DEV Community

Cover image for Why FontAwesome is still awesome
Dan Walsh
Dan Walsh

Posted on

Why FontAwesome is still awesome

I read an interesting post in which the author stated the reasons why they were officially done with FontAwesome. I was intrigued, given I use FontAwesome in all my projects and feel that I am familiar enough with its various implementations.

To my surprise, the reasons provided all revolved around one core issue—improper production implementation. It seemed a little unfair to negatively review FontAwesome as a whole based on improper or impractical implementations. That would be like giving negative reviews to a toaster manufacturer because lots of people set up their toasters in their bathrooms (and were met with unfortunate accidents). It’s not a failing of the manufacturer...

Hmm...

FontAwesome can be implemented in many ways such as using Kits, downloading and hosting the SVG files, and my personal favourite: importing the FontAwesome npm packages into your project and using the Library for selective icon importing.

Developers should rarely be hosting and linking the entire suite of FontAwesome CSS files in a production application or site (unless they are happy to accept the pitfalls that go along with it, or if it's necessitated by the project's requirements). But to be clear: this is not the optimum nor the recommended implementation approach, and as such, it shouldn’t be used as the yard stick to measure the practicality and usefulness of FontAwesome as a whole.

Don't do this

Let's address the points in the original post...


🙅‍♂️ Myth #1: Managing versions is nightmare

The premise:

[You're] building a website in 2018, you may have used FontAwesome 5. [...] Let's say you need a gameboy icon. [...] But it doesn't work. Here's all the reasons why.

Here we go...

REASON 1: You're on FontAwesome 5.0. And this is on FontAwesome 5.11.0.

If implemented as project dependencies using npm, a quick update to your FontAwesome packages will provide you with all the latest icons.

Alternatively, if you've implemented a Kit, all of the latest icons will be available to you, based on your selected version. You easily can check and update the version of your Kit by logging into your FontAwesome account.

REASON 2: This is a 'pro' font. You're using a free version.

When searching for icons to use on the FontAwesome website, just click on the “Free” filter so you only list the icons available to your project.

REASON 3: You've been importing solid versions of fonts. You should You need the light versions.

So then install the light-style npm package and import the icons you need.

Better yet, if you've implemented FontAwesome as a Kit, then you automatically have access to every single icon style.

Mic drop


🙅‍♂️ Myth #2 - You import thousands of unused icons

The premise:

How many icons are you really using on your site? Maybe 6 or 7? Most sites (and I'm speaking from my own background) only use a handful of icons. [...] If you're importing a fontAwesome's regular.css, you're bringing in hundreds of fonticons you don't need. It's even more nightmare-ish if you're getting a circle-question icon (which lives in regular.css) AND a Facebook icon (which lives in brands.css). Now there's thousands of fonts imported... all eating bandwidth.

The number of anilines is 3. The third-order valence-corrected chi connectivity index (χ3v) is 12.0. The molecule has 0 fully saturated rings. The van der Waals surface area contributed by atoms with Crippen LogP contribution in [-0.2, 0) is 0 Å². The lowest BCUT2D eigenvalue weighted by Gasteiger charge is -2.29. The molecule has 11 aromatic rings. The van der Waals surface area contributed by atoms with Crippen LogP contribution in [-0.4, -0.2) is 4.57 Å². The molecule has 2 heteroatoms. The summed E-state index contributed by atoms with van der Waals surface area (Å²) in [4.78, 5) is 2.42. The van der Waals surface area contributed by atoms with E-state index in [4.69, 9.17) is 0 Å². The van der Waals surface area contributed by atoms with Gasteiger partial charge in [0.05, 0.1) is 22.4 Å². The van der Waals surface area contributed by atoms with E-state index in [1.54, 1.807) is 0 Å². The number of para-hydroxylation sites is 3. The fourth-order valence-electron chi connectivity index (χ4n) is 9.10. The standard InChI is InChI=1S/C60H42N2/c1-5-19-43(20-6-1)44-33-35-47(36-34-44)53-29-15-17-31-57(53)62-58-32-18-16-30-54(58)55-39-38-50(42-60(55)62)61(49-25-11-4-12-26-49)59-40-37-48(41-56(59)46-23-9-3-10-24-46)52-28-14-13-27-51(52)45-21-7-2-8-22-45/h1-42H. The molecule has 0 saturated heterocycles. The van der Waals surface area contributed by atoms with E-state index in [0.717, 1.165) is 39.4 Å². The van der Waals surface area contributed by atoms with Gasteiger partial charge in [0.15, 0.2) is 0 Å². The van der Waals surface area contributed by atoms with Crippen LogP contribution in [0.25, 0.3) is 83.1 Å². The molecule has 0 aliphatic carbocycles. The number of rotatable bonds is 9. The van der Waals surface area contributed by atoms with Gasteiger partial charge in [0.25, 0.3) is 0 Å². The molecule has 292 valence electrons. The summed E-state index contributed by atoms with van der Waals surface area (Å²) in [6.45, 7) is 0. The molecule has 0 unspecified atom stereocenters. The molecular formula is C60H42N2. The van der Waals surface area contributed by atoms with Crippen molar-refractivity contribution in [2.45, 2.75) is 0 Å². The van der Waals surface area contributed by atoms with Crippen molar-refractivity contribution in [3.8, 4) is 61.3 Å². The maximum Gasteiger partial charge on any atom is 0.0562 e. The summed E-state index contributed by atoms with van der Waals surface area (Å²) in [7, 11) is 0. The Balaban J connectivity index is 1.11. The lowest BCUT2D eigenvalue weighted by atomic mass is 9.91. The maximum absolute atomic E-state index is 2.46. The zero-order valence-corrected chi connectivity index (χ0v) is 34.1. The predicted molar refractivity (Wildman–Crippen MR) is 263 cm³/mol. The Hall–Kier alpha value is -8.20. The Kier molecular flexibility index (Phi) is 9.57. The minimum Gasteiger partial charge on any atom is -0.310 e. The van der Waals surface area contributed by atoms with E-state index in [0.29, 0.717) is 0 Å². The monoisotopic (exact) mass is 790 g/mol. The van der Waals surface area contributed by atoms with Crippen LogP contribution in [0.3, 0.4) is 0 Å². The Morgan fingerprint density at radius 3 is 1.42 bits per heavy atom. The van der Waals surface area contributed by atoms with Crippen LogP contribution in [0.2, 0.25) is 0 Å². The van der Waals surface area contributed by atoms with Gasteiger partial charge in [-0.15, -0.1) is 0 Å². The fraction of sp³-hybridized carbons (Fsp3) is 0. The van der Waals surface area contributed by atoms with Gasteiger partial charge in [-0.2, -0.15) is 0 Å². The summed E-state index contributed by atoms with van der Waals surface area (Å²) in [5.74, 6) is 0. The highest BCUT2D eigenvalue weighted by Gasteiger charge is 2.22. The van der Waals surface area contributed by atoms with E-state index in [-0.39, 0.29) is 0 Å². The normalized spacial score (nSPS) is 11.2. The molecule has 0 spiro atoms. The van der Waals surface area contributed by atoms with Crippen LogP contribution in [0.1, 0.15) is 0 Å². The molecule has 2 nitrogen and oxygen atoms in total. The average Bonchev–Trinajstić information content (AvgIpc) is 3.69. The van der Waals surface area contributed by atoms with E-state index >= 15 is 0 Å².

Again, if set up optimally, only the very few imported icons you are actually using (and their supporting CSS styles) are added to your final transpiled build files.

Reading further:

Defenders may say, "Well you can tree-shake it" or "optimize it".

And you're right! So... how many devs even know to do that or have the gumption to set that up?

Some common ground! While I was glad to hear that the author agreed that the defenders are right, I was taken aback by the assumption that implementing FontAwesome optimally is some Herculean task beyond the ability and understanding of most devs.

Wow, OK. Harsh!

Lastly:

TailwindCSS includes the entire kitchen sink as well. But they also include helpers to prune it all so you ship the absolute, smallest most performant css you can.

The comparison to TailwindCSS is moot, given that FontAwesome provides the same optimisation options out of the box, provided your chosen implementation method supports it. For example, using npm packages and importing select icons ensures only the relevant icon data and CSS is included in your transpiled build.

And using Kits means none of this data is included in your final build and the specific CSS and SVG data is sent to the user during the client-side render of the page.

So good.


🙅‍♂️ Myth #3 - Resizing the icons is a nightmare

The premise:

A major problem with font icons is that you're treating them like fonts first, not icons. You want a horse icon to be 100px wide. This won't work: .fa-horse { width: 100px; /* does nothing */ }.

Instead, you have to fiddle with this using font-size.

That also means these icons are also affected by other css text modifiers, like line-height.

FontAwesome uses the font-size property because the icons are sized relative to the content and UI elements surrounding them. When you place a contextual icon next to your button label, it’s great that the icon will automatically match its size with that of the button label text. Need the icon to be a little bigger? Just add the fa-lg class.

A quick skim over the documentation will tell you everything you need to know about sizing your icons.


🙅‍♂️ Myth #4 - Major version releases break compatibility across the board

The premise:

<!-- FontAwesome 3 -->
<i class="icon-star"></i> 

<!-- FontAwesome 4 -->
<i class="fa fa-star" aria-hidden="true"></i>